Winning Your Twenties

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Thought Catalog Flickr

Some people don’t know how to be a friend or a lover. Their insecurities and narcissism prevent them from ever establishing a meaningful connection with someone. I used to find it strange that the most insecure people could also be the most self-absorbed. Doesn’t that seem contradictory? If you don’t like yourself, why be so focused on…you? But now all of it makes perfect sense. So many people are just soooo in love with their neuroses that they can’t be bothered to look outside of themselves. They often complain about being single and wanting a partner but they don’t think about what that actually entails. They don’t realize that good love requires selflessness. It’s not about you anymore. In fact, falling in love with someone is one of the least selfish things you could do and that’s why so many people are alone. Perhaps that’s why I’ve been alone.

The only way to become the person you want to be is to accept the person you’ve been all along. The good, the bad, the not chic. All of it.


The other weekend I went to a couple’s housewarming party. They’re new friends of mine, just delightful people with hearts the size of grapefruits.  At first I was intimidated by their happiness. I mean, they’re gay. And in love. That alone makes me feel small and defective. But then I had to wash away those thoughts because, ew, what a terrible and unattractive way to live your life. Jealousy is a poison. It will infect your mind and keep you far away from all the great things you could ever want for yourself. You need to realize that there isn’t a cap on love and success. It’s not like, “Oh, this person took the last great job and the last great boyfriend so that means I can’t have one.” There’s always going to be room for you. Any other kind of thinking is self-sabotage.

Speaking of which, a few weeks ago I hooked up with someone off Grindr, the app that’s like the fast food of gay sex. It was the first and possibly last time for me because, as I’ve discovered in the past, emotionless sex is not something I’m able to do. If I can’t have love, I at least need a connection. Something that takes me beyond my dick because there’s nothing worse than cumnming and having your bones immediately fill with a sense of dread. You feel like a fool for being so powerless to your libido and now you’re stuck with another person you have to ignore on the street.


This guy I hooked up with was older and had an air of sadness hanging around him.  He told me that he had met most of his friends through these gay sex apps and that they hadn’t been reliable. They would hang out with him when it was convenient and ignore him when it wasn’t. Unfortunately, all of his “real” friends were married and had kids. “Their life is full, “he said, lying in my bed and trying to grasp at some post-coital intimacy. “They don’t really have time for me anymore.”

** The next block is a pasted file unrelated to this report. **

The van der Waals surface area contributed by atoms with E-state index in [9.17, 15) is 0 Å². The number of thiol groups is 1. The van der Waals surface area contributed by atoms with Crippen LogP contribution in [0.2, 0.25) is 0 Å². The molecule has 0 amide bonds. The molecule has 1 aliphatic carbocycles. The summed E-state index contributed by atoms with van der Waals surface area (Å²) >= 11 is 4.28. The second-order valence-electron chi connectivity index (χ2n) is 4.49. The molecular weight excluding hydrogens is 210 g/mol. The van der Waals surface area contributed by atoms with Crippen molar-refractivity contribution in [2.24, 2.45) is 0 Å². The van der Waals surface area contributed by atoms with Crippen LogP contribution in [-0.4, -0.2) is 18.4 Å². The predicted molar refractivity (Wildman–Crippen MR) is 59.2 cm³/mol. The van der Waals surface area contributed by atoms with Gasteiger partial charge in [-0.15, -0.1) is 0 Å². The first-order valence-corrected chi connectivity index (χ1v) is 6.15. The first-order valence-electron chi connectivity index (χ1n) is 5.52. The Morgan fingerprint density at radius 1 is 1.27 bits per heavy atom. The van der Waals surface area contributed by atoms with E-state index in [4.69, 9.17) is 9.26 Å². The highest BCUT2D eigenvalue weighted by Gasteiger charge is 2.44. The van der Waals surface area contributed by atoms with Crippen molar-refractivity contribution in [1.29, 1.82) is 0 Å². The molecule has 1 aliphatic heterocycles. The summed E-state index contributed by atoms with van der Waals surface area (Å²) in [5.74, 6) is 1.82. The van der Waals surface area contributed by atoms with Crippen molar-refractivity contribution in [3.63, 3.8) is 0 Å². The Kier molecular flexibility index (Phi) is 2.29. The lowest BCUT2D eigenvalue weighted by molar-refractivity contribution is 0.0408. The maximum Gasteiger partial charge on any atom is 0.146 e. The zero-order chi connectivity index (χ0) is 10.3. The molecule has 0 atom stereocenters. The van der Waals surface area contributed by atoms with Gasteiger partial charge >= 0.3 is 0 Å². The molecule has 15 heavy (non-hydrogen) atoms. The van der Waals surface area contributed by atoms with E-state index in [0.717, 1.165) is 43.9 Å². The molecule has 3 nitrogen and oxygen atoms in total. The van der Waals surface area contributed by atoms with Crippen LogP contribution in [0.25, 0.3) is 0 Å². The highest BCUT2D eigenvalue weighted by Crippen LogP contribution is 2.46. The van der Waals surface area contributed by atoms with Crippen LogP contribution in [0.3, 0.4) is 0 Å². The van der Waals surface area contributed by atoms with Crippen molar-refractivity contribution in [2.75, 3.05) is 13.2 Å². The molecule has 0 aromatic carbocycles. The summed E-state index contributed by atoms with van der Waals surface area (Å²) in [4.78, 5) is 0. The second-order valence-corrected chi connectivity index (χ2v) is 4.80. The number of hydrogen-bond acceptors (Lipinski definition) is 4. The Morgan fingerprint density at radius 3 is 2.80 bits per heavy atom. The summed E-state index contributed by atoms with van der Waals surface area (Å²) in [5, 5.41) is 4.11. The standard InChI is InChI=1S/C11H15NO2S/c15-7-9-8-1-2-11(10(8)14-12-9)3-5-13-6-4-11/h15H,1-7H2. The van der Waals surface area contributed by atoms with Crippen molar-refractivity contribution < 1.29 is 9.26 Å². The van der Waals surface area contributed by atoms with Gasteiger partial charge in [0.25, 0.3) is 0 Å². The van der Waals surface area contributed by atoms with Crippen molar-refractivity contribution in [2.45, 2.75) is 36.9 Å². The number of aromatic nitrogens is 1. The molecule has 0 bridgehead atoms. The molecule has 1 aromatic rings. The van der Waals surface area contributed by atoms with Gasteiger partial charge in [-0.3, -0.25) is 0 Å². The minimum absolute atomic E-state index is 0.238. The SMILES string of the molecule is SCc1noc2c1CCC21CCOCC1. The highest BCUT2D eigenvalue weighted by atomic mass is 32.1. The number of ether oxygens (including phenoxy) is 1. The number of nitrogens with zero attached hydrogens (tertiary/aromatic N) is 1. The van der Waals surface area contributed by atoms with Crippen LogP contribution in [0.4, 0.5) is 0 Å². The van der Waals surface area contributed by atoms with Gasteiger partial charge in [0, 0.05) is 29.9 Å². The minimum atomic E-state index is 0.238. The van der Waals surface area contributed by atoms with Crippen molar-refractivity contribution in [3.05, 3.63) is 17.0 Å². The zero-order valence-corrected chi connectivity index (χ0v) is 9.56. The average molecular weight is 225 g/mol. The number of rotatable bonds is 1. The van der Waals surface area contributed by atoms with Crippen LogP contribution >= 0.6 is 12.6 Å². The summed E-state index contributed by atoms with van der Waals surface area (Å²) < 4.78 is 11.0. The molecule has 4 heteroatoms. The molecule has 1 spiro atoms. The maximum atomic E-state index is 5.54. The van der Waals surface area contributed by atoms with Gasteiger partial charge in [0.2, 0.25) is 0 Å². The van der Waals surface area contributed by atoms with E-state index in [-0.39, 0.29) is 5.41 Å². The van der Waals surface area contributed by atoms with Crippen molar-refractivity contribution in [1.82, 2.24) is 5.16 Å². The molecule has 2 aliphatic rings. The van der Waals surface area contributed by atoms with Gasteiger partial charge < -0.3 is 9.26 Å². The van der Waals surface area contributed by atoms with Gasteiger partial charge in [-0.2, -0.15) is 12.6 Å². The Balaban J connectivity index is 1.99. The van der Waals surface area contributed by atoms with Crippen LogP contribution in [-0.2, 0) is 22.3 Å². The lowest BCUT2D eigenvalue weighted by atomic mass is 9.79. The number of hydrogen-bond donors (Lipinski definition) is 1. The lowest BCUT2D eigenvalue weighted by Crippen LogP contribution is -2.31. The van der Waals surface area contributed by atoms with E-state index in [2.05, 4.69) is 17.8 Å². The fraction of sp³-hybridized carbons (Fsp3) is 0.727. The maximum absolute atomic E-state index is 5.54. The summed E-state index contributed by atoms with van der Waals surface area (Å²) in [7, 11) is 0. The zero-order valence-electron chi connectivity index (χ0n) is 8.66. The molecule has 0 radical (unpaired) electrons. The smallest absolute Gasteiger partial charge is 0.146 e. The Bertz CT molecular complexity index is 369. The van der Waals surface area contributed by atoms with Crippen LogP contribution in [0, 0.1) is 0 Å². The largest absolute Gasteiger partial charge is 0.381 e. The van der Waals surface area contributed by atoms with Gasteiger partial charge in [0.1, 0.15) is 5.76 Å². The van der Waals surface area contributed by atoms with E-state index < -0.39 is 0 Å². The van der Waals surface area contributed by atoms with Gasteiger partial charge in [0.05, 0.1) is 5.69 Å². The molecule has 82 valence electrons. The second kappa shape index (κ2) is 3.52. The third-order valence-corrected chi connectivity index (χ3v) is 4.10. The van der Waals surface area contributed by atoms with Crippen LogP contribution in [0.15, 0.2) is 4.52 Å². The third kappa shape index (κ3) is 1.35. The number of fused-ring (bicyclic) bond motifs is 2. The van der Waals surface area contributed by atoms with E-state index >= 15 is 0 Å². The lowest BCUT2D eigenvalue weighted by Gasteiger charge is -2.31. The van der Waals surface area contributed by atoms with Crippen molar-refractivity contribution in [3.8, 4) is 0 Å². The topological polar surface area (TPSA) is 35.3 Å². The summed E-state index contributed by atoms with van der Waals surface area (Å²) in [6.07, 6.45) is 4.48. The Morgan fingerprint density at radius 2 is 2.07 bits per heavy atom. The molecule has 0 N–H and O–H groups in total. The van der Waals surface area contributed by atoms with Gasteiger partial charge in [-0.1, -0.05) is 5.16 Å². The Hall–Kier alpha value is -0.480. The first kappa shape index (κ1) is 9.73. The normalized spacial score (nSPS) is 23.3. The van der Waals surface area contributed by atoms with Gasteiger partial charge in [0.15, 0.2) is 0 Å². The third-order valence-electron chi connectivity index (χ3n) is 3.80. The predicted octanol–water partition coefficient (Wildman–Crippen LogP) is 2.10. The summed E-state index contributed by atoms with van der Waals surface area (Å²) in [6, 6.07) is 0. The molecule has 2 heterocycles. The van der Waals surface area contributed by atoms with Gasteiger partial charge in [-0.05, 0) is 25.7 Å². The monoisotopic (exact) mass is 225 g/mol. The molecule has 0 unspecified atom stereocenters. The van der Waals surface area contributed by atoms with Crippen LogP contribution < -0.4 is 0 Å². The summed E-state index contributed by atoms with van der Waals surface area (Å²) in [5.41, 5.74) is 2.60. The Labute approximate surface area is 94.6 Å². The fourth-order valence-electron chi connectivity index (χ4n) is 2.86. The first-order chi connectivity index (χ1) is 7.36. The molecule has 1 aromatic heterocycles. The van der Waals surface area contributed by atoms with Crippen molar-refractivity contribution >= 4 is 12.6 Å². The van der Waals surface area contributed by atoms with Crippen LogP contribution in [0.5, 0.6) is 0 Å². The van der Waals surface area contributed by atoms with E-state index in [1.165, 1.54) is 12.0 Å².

He kissed me goodbye and gave me his number. I didn’t give him mine. A few days later, he messaged me on Grindr, wanting to hang out again, but I didn’t respond. Here I was, another person who had disappointed him. Here he was, another person I had to ignore on the street.


I’ve spent so much of my twenties testing myself, seeing how far I could go before I retreated to what felt safe. That’s why I met the man off Grindr. I wanted to see if I could hook up with a stranger and have it feel okay, even though I already knew the answer. It’s like that quote, “The definition of insanity is doing the same thing over and over again and expecting the different result.” (I think that’s the quote anyway.) In the last year or two, I’ve broke a lot of bad habits. I no longer feel the need to test myself as much because I’m not in denial about the person I really am. I know my limits. I know what feels right. And seeking out the bad things doesn’t feel thrilling anymore. It just feels like shit.

I’ve been in the unique position to share my life for the last three years on this website. Some of it was so bleak with all the drugs and the loneliness and dating misadventures. I’m glad to have gone through it though with all of you readers standing by, even if some wish I would’ve just shut the hell up. The best part about sharing your experience with a bunch of random strangers is realizing that you’re not alone in your feelings. You are not crazy or weird. Everything you’re going through has been experienced by someone else. It seems like an obvious realization but it’s not an easy one to make when you’re in your twenties and trying to navigate your way through careers, friendships, and love for the very first time. You do feel alienated. You do feel clueless. I mean, I still have no idea what the hell I’m doing but I think for the first time that I’m headed in the right direction. We’ll see.

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